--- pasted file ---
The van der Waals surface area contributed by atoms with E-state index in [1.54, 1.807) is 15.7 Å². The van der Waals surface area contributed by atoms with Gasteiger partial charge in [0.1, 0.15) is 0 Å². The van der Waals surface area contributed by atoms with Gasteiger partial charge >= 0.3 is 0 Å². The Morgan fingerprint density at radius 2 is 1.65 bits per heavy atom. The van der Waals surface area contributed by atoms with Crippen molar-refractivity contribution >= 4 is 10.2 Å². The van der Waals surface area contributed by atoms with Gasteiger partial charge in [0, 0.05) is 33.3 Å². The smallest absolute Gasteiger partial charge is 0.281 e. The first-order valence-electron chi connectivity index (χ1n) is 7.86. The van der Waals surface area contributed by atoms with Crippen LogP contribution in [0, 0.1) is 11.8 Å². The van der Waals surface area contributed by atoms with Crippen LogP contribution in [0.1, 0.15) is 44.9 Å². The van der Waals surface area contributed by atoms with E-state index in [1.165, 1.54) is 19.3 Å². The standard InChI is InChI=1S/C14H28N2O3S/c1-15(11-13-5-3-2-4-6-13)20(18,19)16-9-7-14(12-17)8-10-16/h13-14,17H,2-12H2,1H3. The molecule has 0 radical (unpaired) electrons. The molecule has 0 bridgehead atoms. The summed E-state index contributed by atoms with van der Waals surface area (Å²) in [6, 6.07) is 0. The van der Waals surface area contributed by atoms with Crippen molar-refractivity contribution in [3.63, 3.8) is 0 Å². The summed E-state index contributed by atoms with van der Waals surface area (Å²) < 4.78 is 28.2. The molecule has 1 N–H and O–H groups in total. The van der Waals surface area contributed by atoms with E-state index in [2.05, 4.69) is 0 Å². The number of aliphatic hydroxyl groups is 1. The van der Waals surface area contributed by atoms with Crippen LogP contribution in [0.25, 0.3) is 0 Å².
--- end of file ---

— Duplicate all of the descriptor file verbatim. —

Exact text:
The van der Waals surface area contributed by atoms with E-state index in [1.54, 1.807) is 15.7 Å². The van der Waals surface area contributed by atoms with Gasteiger partial charge in [0.1, 0.15) is 0 Å². The van der Waals surface area contributed by atoms with Gasteiger partial charge >= 0.3 is 0 Å². The Morgan fingerprint density at radius 2 is 1.65 bits per heavy atom. The van der Waals surface area contributed by atoms with Crippen molar-refractivity contribution >= 4 is 10.2 Å². The van der Waals surface area contributed by atoms with Gasteiger partial charge in [0, 0.05) is 33.3 Å². The smallest absolute Gasteiger partial charge is 0.281 e. The first-order valence-electron chi connectivity index (χ1n) is 7.86. The van der Waals surface area contributed by atoms with Crippen LogP contribution in [0, 0.1) is 11.8 Å². The van der Waals surface area contributed by atoms with Crippen LogP contribution in [0.1, 0.15) is 44.9 Å². The van der Waals surface area contributed by atoms with E-state index in [1.165, 1.54) is 19.3 Å². The standard InChI is InChI=1S/C14H28N2O3S/c1-15(11-13-5-3-2-4-6-13)20(18,19)16-9-7-14(12-17)8-10-16/h13-14,17H,2-12H2,1H3. The molecule has 0 radical (unpaired) electrons. The molecule has 0 bridgehead atoms. The summed E-state index contributed by atoms with van der Waals surface area (Å²) in [6, 6.07) is 0. The van der Waals surface area contributed by atoms with Crippen molar-refractivity contribution in [3.63, 3.8) is 0 Å². The summed E-state index contributed by atoms with van der Waals surface area (Å²) < 4.78 is 28.2. The molecule has 1 N–H and O–H groups in total. The van der Waals surface area contributed by atoms with E-state index in [2.05, 4.69) is 0 Å². The number of aliphatic hydroxyl groups is 1. The van der Waals surface area contributed by atoms with Crippen LogP contribution in [0.25, 0.3) is 0 Å².